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Am J Phys Anthropol. 1996 Mar;99(3):473-85.

Mandibular ramus flexure: a new morphologic indicator of sexual dimorphism in the human skeleton.

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1
Department of Anatomy and Human Biology, University of the Witwatersrand Medical School, Parktown, South Africa.

Abstract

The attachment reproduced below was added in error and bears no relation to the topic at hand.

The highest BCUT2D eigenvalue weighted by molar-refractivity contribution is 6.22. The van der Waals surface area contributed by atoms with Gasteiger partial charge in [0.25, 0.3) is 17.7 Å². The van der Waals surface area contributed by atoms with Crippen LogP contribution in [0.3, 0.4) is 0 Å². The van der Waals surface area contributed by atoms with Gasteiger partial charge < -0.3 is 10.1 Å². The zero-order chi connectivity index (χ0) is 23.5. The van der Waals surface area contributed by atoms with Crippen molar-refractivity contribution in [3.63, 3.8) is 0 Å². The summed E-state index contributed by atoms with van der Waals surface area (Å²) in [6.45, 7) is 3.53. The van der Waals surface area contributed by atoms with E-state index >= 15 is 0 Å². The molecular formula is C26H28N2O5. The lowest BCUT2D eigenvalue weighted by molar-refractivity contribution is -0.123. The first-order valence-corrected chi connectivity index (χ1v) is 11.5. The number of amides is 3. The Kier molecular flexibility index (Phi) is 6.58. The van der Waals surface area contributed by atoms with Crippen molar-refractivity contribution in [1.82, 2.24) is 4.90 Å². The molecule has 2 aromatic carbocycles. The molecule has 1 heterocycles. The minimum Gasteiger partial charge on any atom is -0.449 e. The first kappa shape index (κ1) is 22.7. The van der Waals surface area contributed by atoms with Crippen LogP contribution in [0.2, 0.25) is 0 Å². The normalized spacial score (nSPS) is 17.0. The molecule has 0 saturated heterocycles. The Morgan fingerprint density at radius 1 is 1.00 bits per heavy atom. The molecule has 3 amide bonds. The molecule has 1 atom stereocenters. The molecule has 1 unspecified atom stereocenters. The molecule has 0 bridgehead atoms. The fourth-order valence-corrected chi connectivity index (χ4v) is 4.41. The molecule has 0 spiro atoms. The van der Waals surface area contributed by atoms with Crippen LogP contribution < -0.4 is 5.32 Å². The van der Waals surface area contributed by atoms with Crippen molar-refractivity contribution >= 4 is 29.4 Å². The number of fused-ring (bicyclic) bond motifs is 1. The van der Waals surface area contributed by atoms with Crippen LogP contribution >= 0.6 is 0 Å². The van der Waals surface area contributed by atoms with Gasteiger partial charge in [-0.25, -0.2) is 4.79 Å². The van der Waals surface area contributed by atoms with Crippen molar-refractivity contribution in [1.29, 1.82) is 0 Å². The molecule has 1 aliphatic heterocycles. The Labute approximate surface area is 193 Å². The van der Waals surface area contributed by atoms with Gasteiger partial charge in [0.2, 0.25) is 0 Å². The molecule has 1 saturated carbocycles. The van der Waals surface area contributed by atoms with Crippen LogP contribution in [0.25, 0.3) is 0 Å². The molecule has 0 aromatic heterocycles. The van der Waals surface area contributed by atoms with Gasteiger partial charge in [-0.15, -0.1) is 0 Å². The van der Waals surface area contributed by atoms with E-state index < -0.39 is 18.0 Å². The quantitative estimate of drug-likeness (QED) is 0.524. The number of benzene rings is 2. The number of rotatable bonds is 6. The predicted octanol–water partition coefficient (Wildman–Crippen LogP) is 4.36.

In the skeleton, male and female characteristics lie along a continuum of morphologic configurations and metric values. Size alone is not the best indicator of sex. In contrast, morphologic differences that arise from genetically sex-linked growth and development allow better separation of the sexes. This study presents a new morphologic indicator of sexual dimorphism in the human mandible. A sample of 300 mandibles from adults of known sex primarily from the Dart collection was analyzed. Of these, 100 were found to have obvious bony pathologies and/or excessive tooth loss ("pathologic" sample). Thus, the normative sample consisted of 200 individuals (116 males, 84 females). Examination of morphologic features led to the discovery of a distinct angulation of the posterior border of the mandibular ramus at the level of the occlusal surface of the molars in adult males. Flexure appears to be a male developmental trait because it is only manifest consistently after adolescence. In most females, the posterior border of the ramus retained the straight juvenile shape. If flexure was noted, it was found to occur either at a higher point near the neck of the condyle or lower in association with gonial prominence or eversion. In the normative sample, overall prediction accuracy from ramus shape was 99%. When the "pathologic" sample was analyzed separately, 91.0% were correctly diagnosed. Because the African samples were overwhelmingly black, this trait was also tested on American samples (N = 247) of whites (N = 85), Amerinds (N = 66), and blacks (N = 96) that included a mix of healthy individuals and those with extensive tooth loss and evidence of pathology. The results were nearly identical to those of the "pathologic" African sample, with accuracies ranging from about 91% in whites and blacks to over 92% in Amerinds. Total accuracy for all African and American samples combined (N = 547) is 94.2%. In conclusion, at 99%, sexing from the shape of the ramus of a healthy mandible is on a par with accuracy attainable from a complete pelvis. Moreover, there is no record that any other single morphologic or metric indicator of sex (that has been quantified from the adult skeleton) surpasses the overall accuracy attained from the more representative mixed sample produced by combining all groups assessed in this study. The usefulness of this trait is enhanced by the survivability of the mandible and the fact that preliminary investigations show that the trait is clearly evident in fossil hominids.

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